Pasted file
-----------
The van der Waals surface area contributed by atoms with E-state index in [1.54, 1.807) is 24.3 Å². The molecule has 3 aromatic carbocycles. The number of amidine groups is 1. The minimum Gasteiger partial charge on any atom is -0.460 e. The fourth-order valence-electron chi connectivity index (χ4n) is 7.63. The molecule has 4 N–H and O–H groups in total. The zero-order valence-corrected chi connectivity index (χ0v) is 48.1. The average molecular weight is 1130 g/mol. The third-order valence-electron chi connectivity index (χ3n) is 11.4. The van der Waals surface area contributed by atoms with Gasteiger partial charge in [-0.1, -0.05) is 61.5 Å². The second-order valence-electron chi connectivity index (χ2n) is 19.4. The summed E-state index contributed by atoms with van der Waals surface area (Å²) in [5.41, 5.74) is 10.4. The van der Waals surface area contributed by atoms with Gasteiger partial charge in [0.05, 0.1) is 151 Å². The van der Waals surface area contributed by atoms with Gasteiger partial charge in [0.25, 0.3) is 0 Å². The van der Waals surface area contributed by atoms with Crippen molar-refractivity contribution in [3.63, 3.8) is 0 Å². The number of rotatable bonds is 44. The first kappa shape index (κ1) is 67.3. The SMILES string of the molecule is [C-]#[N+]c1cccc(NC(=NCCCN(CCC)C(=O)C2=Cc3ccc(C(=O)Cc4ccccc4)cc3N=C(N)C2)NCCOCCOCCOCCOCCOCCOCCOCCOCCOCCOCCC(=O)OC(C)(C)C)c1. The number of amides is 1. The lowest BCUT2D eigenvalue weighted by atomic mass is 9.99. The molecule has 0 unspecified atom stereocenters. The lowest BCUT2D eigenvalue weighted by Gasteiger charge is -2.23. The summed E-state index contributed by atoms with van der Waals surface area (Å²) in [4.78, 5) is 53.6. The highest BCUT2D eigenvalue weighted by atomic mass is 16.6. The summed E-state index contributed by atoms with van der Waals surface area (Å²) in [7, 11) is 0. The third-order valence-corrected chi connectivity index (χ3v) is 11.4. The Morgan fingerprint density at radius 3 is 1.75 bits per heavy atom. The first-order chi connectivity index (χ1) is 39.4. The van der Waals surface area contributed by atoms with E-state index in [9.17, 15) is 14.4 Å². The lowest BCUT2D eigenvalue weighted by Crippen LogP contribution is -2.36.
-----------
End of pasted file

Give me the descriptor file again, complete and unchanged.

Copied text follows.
The van der Waals surface area contributed by atoms with E-state index in [1.54, 1.807) is 24.3 Å². The molecule has 3 aromatic carbocycles. The number of amidine groups is 1. The minimum Gasteiger partial charge on any atom is -0.460 e. The fourth-order valence-electron chi connectivity index (χ4n) is 7.63. The molecule has 4 N–H and O–H groups in total. The zero-order valence-corrected chi connectivity index (χ0v) is 48.1. The average molecular weight is 1130 g/mol. The third-order valence-electron chi connectivity index (χ3n) is 11.4. The van der Waals surface area contributed by atoms with Gasteiger partial charge in [-0.1, -0.05) is 61.5 Å². The second-order valence-electron chi connectivity index (χ2n) is 19.4. The summed E-state index contributed by atoms with van der Waals surface area (Å²) in [5.41, 5.74) is 10.4. The van der Waals surface area contributed by atoms with Gasteiger partial charge in [0.05, 0.1) is 151 Å². The van der Waals surface area contributed by atoms with Gasteiger partial charge in [0.25, 0.3) is 0 Å². The van der Waals surface area contributed by atoms with Crippen molar-refractivity contribution in [3.63, 3.8) is 0 Å². The number of rotatable bonds is 44. The first kappa shape index (κ1) is 67.3. The SMILES string of the molecule is [C-]#[N+]c1cccc(NC(=NCCCN(CCC)C(=O)C2=Cc3ccc(C(=O)Cc4ccccc4)cc3N=C(N)C2)NCCOCCOCCOCCOCCOCCOCCOCCOCCOCCOCCC(=O)OC(C)(C)C)c1. The number of amides is 1. The lowest BCUT2D eigenvalue weighted by atomic mass is 9.99. The molecule has 0 unspecified atom stereocenters. The lowest BCUT2D eigenvalue weighted by Gasteiger charge is -2.23. The summed E-state index contributed by atoms with van der Waals surface area (Å²) in [4.78, 5) is 53.6. The highest BCUT2D eigenvalue weighted by atomic mass is 16.6. The summed E-state index contributed by atoms with van der Waals surface area (Å²) in [7, 11) is 0. The third-order valence-corrected chi connectivity index (χ3v) is 11.4. The Morgan fingerprint density at radius 3 is 1.75 bits per heavy atom. The first-order chi connectivity index (χ1) is 39.4. The van der Waals surface area contributed by atoms with E-state index in [9.17, 15) is 14.4 Å². The lowest BCUT2D eigenvalue weighted by Crippen LogP contribution is -2.36.